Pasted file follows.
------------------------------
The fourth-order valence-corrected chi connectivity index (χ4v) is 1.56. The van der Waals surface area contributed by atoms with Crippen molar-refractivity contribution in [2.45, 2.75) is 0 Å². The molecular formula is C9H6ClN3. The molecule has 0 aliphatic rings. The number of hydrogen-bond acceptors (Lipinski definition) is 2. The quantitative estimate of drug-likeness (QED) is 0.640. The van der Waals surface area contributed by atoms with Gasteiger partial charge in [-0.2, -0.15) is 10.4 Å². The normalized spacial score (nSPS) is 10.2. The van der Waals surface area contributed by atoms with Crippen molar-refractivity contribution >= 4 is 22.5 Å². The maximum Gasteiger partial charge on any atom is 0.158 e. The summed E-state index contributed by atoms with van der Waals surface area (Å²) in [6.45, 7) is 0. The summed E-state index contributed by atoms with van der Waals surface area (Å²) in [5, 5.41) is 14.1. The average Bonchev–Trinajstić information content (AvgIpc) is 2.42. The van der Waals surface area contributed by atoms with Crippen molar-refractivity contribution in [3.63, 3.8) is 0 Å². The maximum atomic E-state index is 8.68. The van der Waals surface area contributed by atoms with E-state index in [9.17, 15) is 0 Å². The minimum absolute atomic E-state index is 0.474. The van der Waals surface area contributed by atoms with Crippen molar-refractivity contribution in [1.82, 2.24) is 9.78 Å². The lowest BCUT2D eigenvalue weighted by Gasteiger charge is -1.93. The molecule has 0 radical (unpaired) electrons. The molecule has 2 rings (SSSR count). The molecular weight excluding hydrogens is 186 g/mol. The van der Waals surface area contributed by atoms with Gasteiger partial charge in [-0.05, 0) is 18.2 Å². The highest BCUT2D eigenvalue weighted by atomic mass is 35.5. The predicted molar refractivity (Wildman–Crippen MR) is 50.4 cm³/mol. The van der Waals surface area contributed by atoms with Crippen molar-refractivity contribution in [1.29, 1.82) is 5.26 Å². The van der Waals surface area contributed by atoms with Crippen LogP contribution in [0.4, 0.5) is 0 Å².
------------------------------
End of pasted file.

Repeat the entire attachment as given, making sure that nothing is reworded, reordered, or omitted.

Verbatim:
The fourth-order valence-corrected chi connectivity index (χ4v) is 1.56. The van der Waals surface area contributed by atoms with Crippen molar-refractivity contribution in [2.45, 2.75) is 0 Å². The molecular formula is C9H6ClN3. The molecule has 0 aliphatic rings. The number of hydrogen-bond acceptors (Lipinski definition) is 2. The quantitative estimate of drug-likeness (QED) is 0.640. The van der Waals surface area contributed by atoms with Gasteiger partial charge in [-0.2, -0.15) is 10.4 Å². The normalized spacial score (nSPS) is 10.2. The van der Waals surface area contributed by atoms with Crippen molar-refractivity contribution >= 4 is 22.5 Å². The maximum Gasteiger partial charge on any atom is 0.158 e. The summed E-state index contributed by atoms with van der Waals surface area (Å²) in [6.45, 7) is 0. The summed E-state index contributed by atoms with van der Waals surface area (Å²) in [5, 5.41) is 14.1. The average Bonchev–Trinajstić information content (AvgIpc) is 2.42. The van der Waals surface area contributed by atoms with Crippen molar-refractivity contribution in [3.63, 3.8) is 0 Å². The maximum atomic E-state index is 8.68. The van der Waals surface area contributed by atoms with E-state index in [9.17, 15) is 0 Å². The minimum absolute atomic E-state index is 0.474. The van der Waals surface area contributed by atoms with Crippen molar-refractivity contribution in [1.82, 2.24) is 9.78 Å². The lowest BCUT2D eigenvalue weighted by Gasteiger charge is -1.93. The molecule has 0 radical (unpaired) electrons. The molecule has 2 rings (SSSR count). The molecular weight excluding hydrogens is 186 g/mol. The van der Waals surface area contributed by atoms with Gasteiger partial charge in [-0.05, 0) is 18.2 Å². The highest BCUT2D eigenvalue weighted by atomic mass is 35.5. The predicted molar refractivity (Wildman–Crippen MR) is 50.4 cm³/mol. The van der Waals surface area contributed by atoms with Crippen molar-refractivity contribution in [1.29, 1.82) is 5.26 Å². The van der Waals surface area contributed by atoms with Crippen LogP contribution in [0.4, 0.5) is 0 Å².